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Learning to Retire from Teaching

March 3, 2013

Learning to Retire from Teaching

(Touches of Humor Have Been Assigned)

by Alice Jane-Marie Massa

I am learning
to retire from teaching.
I must confess
that, to me, retirement
is a process:
retirement does not really happen
on one day, at one hour, or in one minute.
All that led to this career of years of teaching
must be unwound.
I have found
that I miss the students, the hours, the marking of time
by semesters, classes, and school years.
Now I am learning to mark time by retirement years:
first year, second year, …
on this new stage that too many people fear.

Do you think I am learning not to lead?
Am I learning to step aside, to sit back, to avoid speaking up?
Down the road, this will all be easier. Right?
I am left with all these memories
of leading,
of liking to lead.
Didn’t I even lead in ballroom dancing in sixth grade?
Now, I have to learn this retirement dance or fade.
Perhaps, what I need is a Flamenco outfit
(with lots of ruffles and beading)
so that I can fit better into this retirement mold
of not leading.

Leader Dog Zoe reminded me
that I have been successfully and properly
following her, Heather, and Keller
for 23 years—46 semesters plus 22 summers.
“That’s a lot of practice
at letting us be in the lead,” Zoe said.
Of course, she is right; and I pat her pretty head.

Nevertheless, I guess, she usually knows my stress.
One stumbling block of this learning process
is that I was born a teacher.
When I arrived in this world,
Doctor Loving quipped,
“One more—just like the other.”
Did he prophetically know that I was
one more teacher—just like my older sister?
My parents—a postmaster and a firefighter—
gave birth to two teachers.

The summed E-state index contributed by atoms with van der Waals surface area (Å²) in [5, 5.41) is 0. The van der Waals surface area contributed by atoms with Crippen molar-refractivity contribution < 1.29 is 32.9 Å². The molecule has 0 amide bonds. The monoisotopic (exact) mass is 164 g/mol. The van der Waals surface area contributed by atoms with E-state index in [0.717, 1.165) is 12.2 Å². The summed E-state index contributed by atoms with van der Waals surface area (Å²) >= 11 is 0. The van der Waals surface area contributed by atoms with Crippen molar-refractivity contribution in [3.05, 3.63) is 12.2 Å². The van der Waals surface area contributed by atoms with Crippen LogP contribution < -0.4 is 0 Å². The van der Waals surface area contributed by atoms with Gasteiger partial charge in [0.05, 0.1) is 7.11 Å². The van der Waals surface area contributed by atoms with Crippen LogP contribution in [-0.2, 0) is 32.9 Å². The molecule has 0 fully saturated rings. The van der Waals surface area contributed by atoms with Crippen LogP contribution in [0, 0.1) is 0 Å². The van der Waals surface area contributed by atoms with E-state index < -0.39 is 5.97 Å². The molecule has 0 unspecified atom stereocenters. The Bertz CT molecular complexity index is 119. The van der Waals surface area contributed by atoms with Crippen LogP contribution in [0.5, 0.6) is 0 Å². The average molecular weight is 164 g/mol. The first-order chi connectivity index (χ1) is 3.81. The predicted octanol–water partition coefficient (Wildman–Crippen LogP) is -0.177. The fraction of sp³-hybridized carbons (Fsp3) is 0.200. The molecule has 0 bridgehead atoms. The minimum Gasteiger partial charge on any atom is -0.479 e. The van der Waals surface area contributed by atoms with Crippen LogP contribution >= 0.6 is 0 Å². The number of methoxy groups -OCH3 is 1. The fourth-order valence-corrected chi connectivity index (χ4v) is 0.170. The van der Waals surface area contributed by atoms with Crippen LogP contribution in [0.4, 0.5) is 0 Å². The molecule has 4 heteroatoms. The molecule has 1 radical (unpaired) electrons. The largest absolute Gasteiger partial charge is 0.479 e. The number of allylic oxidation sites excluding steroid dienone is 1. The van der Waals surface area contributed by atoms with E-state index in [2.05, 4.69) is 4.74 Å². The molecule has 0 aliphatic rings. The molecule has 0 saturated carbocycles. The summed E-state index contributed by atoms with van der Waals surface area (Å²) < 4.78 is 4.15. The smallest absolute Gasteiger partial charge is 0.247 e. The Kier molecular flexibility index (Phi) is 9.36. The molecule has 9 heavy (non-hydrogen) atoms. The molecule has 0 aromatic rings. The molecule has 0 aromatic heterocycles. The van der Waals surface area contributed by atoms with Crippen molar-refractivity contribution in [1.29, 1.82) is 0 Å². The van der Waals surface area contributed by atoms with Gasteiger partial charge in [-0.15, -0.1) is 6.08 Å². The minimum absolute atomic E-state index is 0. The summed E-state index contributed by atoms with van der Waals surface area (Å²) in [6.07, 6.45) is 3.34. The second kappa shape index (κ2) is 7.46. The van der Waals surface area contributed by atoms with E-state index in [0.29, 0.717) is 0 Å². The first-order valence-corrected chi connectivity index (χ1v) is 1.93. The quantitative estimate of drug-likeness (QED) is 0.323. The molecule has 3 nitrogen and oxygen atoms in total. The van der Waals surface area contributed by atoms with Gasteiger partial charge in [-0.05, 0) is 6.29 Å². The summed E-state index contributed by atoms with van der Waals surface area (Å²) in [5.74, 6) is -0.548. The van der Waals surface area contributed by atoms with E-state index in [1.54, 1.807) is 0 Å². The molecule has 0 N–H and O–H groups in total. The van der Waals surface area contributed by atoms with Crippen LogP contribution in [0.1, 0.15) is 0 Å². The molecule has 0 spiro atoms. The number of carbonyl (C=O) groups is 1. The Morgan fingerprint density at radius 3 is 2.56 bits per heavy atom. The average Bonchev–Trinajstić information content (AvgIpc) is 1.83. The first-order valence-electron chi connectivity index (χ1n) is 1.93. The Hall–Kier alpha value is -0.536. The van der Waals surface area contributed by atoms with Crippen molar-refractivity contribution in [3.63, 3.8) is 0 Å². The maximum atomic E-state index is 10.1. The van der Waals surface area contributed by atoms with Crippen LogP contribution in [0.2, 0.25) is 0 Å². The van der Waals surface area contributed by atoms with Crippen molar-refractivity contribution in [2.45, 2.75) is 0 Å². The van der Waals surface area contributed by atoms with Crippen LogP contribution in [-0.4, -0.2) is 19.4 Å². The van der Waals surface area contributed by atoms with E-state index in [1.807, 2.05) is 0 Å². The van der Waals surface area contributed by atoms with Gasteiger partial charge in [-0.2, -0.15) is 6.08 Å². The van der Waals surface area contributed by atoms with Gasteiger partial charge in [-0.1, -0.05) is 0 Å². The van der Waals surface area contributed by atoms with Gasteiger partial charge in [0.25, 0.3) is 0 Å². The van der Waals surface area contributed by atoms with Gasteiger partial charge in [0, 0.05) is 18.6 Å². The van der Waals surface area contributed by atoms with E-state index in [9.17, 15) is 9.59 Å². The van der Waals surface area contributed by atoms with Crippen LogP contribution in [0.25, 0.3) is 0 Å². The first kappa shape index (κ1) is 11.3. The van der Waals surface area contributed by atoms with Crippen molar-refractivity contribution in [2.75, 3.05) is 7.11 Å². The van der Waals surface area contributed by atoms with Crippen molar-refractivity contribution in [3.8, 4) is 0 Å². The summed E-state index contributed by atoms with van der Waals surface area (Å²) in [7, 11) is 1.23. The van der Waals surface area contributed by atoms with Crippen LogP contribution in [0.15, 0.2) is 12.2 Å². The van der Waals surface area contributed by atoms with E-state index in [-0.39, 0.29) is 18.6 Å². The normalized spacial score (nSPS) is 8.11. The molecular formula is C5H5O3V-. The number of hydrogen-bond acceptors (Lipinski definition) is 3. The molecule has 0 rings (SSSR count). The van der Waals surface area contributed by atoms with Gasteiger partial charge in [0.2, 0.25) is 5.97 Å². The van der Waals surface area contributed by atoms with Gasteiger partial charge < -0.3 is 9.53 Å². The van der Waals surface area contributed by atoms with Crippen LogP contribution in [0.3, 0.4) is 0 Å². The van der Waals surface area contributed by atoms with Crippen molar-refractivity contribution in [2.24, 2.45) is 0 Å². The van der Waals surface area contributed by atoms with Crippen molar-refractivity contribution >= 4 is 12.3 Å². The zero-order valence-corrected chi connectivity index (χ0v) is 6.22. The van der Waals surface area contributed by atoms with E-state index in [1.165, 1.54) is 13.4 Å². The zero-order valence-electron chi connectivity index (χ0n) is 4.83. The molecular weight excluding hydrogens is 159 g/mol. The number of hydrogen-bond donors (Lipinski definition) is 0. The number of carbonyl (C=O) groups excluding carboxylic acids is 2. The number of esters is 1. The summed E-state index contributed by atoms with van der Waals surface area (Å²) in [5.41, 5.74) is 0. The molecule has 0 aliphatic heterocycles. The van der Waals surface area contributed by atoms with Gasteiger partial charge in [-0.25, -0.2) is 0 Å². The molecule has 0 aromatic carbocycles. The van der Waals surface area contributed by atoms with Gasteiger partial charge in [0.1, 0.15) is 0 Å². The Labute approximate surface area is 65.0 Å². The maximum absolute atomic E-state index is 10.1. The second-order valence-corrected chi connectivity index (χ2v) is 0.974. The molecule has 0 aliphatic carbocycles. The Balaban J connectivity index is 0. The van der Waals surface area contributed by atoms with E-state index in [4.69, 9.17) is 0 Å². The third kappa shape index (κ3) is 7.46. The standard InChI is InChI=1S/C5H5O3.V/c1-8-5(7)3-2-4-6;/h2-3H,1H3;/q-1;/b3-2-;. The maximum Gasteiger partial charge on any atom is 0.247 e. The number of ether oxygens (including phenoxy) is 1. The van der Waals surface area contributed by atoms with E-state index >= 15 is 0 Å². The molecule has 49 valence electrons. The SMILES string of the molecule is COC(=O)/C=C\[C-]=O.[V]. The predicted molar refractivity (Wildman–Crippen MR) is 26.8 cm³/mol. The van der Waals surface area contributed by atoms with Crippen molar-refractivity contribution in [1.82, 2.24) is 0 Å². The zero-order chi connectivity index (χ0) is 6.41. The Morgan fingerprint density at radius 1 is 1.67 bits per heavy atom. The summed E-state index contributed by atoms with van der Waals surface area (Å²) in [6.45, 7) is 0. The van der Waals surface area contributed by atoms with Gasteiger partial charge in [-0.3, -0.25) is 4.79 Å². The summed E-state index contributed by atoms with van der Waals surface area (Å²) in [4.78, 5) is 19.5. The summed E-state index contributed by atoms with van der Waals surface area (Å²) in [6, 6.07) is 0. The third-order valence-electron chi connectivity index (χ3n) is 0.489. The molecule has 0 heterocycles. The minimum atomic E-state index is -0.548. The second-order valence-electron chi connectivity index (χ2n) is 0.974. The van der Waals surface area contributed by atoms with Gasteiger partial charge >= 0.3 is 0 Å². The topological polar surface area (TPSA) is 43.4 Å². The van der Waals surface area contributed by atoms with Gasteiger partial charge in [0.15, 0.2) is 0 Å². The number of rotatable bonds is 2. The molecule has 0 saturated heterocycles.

My father nailed a chalkboard
to the knotty-pine wall
where my sister taught me,
and I taught my dolls and dogs.
Our models were those magnificent teachers
at Jacksonville Grade School,
but they never taught us how to retire.

Yes, I have always been a teacher—
in and out of the classroom,
behind or away from my beloved podium.
Whatever I know or have learned,
I am truly compelled to share.
So, when I learn how to retire from teaching, I declare:
I will teach you how to retire—without a care.

PAW-note: In this poem, I mention each of the three guide dogs who have blessed my life. On March 21, 1990, Keller, a gorgeous golden retriever, became my first guide dog. Yellow Labrador Heather, my second Leader Dog, came into my life on April 15, 1998. Since June 6 of 2009, Leader Dog Zoe has been the black Labrador/golden retriever mix that I have been following, appreciating, and loving. Each of these three gifted
guide dogs continue to teach me the grace of walking on a different path in life.

With best wishes for a Happy March,
Alice Jane-Marie Massa
March 2, 2013, Saturday


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  1. I love your specific references, (Dr. Loving delivered my brothers and me too!) and of course very easily relate to the content and subject matter. You expressed it well.

  2. Ah, retirement . . . not easy for those of us who have dedicated our lives to the profession, with you being at the top of the list; but I am learning . . . and enjoying. Alice, you are still teaching, just in a different way. The lives you have touched and continue to touch are forever appreciative of your efforts and energy. Job well done, dear cousin; now come to visit me! 😉

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